Preparations were made for the event, congratulatory visits were received,

and all wore a smiling appearance. I shut up, as well as I could,

in my own heart the anxiety that preyed there and entered

with seeming earnestness into the plans of my father,

although they might only serve as the decorations of my tragedy.

Through my father's exertions a part of the inheritance of Elizabeth

had been restored to her by the Austrian government. A small possession

on the shores of Como belonged to her. It was agreed that,

immediately after our union, we should proceed to Villa Lavenza

and spend our first days of happiness beside the beautiful lake

near which it stood.

In the meantime I took every precaution to defend my person

in case the fiend should openly attack me. I carried pistols

and a dagger constantly about me and was ever on the watch

to prevent artifice, and by these means gained a greater degree

of tranquillity. Indeed, as the period approached, the threat

appeared more as a delusion, not to be regarded as worthy

to disturb my peace, while the happiness I hoped for in my marriage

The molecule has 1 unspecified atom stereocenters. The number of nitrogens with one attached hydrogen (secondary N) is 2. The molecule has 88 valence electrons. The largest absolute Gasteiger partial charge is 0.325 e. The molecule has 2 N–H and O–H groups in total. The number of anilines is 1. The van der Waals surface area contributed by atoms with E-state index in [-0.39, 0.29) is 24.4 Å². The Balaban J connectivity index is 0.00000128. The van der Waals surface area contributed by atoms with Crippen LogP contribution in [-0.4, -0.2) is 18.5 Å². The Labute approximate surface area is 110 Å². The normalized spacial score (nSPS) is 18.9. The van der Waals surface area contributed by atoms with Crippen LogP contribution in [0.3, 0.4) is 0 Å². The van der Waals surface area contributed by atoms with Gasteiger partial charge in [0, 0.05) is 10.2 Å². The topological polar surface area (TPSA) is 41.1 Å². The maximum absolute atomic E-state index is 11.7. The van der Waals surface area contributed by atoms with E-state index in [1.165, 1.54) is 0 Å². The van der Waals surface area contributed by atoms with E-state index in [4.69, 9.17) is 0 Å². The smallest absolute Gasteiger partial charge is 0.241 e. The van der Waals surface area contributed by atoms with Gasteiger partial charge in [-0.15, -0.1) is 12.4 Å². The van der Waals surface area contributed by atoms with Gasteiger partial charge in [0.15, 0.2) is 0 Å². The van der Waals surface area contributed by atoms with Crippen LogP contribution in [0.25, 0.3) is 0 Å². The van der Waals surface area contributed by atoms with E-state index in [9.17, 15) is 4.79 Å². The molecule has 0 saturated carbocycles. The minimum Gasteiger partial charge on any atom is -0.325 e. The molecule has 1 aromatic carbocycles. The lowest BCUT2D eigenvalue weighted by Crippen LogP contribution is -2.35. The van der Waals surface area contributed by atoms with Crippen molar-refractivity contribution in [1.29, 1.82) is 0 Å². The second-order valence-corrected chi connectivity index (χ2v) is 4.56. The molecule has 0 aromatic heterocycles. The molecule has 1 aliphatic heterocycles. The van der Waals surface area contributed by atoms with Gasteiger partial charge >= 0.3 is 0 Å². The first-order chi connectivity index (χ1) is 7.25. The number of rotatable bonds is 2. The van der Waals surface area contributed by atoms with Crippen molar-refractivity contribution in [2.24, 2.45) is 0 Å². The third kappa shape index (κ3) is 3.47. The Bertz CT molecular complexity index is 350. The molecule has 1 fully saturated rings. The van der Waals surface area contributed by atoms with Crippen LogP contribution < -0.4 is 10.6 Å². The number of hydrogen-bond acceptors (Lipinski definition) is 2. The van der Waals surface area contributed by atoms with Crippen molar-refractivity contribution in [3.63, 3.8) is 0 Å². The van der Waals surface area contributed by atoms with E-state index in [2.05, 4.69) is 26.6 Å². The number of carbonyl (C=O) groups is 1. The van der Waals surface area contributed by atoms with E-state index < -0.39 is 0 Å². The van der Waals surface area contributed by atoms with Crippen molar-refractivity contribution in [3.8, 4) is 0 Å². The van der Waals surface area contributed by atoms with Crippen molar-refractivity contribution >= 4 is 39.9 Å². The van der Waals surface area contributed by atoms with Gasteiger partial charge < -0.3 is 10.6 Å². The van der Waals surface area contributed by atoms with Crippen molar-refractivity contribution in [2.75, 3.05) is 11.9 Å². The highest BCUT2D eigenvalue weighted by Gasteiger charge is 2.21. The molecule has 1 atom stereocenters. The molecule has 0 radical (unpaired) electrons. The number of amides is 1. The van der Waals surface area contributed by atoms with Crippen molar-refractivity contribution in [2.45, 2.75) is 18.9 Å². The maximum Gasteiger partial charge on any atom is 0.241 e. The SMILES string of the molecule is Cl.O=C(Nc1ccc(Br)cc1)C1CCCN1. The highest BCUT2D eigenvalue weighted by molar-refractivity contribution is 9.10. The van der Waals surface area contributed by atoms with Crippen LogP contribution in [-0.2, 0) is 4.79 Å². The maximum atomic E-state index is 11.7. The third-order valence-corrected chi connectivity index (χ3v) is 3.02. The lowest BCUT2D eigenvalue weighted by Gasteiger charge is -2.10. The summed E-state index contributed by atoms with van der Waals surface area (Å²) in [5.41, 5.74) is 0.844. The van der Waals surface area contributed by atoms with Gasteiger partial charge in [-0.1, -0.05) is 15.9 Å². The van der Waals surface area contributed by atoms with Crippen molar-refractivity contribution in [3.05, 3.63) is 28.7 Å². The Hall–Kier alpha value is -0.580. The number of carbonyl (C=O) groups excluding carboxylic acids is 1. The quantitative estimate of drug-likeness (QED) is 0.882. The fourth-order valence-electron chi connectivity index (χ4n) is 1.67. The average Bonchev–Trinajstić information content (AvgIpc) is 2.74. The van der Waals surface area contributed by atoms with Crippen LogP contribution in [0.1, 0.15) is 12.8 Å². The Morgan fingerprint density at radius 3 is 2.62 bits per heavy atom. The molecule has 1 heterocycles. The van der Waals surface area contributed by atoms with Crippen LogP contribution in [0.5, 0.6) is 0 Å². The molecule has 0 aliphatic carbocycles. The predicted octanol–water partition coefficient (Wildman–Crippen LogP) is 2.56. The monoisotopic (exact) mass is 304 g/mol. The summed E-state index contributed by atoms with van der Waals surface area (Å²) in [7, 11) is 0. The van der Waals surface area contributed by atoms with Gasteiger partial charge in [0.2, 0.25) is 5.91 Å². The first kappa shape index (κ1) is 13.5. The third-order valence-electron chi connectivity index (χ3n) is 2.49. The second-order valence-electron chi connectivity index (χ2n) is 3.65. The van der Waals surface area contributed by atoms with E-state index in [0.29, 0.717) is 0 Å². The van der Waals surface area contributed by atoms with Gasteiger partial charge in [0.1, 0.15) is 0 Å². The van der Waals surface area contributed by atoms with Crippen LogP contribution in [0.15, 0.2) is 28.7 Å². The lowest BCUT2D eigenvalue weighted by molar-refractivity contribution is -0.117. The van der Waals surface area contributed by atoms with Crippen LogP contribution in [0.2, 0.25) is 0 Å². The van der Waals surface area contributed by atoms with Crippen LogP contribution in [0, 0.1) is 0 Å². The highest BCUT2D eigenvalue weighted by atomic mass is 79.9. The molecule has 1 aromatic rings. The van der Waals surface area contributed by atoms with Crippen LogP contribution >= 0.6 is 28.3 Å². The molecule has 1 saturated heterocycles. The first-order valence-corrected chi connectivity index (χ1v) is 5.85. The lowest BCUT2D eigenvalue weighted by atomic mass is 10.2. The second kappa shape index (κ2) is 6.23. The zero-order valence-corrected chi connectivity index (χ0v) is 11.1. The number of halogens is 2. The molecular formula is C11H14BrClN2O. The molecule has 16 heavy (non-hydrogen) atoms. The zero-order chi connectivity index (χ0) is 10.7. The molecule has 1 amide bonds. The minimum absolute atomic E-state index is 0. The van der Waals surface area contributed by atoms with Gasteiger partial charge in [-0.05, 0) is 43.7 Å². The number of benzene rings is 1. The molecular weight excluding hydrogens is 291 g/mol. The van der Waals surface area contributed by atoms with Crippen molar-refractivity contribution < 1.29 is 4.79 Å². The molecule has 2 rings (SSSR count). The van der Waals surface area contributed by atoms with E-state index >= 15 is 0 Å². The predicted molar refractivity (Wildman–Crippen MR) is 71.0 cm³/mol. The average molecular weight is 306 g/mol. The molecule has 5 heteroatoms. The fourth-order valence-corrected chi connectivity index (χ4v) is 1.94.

wore a greater appearance of certainty as the day fixed

for its solemnization drew nearer and I heard it continually spoken of

as an occurrence which no accident could possibly prevent.

Elizabeth seemed happy; my tranquil demeanour contributed greatly

to calm her mind. But on the day that was to fulfil my wishes

and my destiny, she was melancholy, and a presentiment of evil

pervaded her; and perhaps also she thought of the dreadful secret

which I had promised to reveal to her on the following day.

My father was in the meantime overjoyed and in the bustle

of preparation only recognized in the melancholy of his niece

the diffidence of a bride.

After the ceremony was performed a large party assembled at my father's,

but it was agreed that Elizabeth and I should commence our journey by water,

sleeping that night at Evian and continuing our voyage on the following day.

The day was fair, the wind favourable; all smiled on our nuptial embarkation.

Those were the last moments of my life during which I enjoyed

the feeling of happiness. We passed rapidly along; the sun was hot,

but we were sheltered from its rays by a kind of canopy

while we enjoyed the beauty of the scene, sometimes on one side of the lake,

where we saw Mont Saleve, the pleasant banks of Montalegre,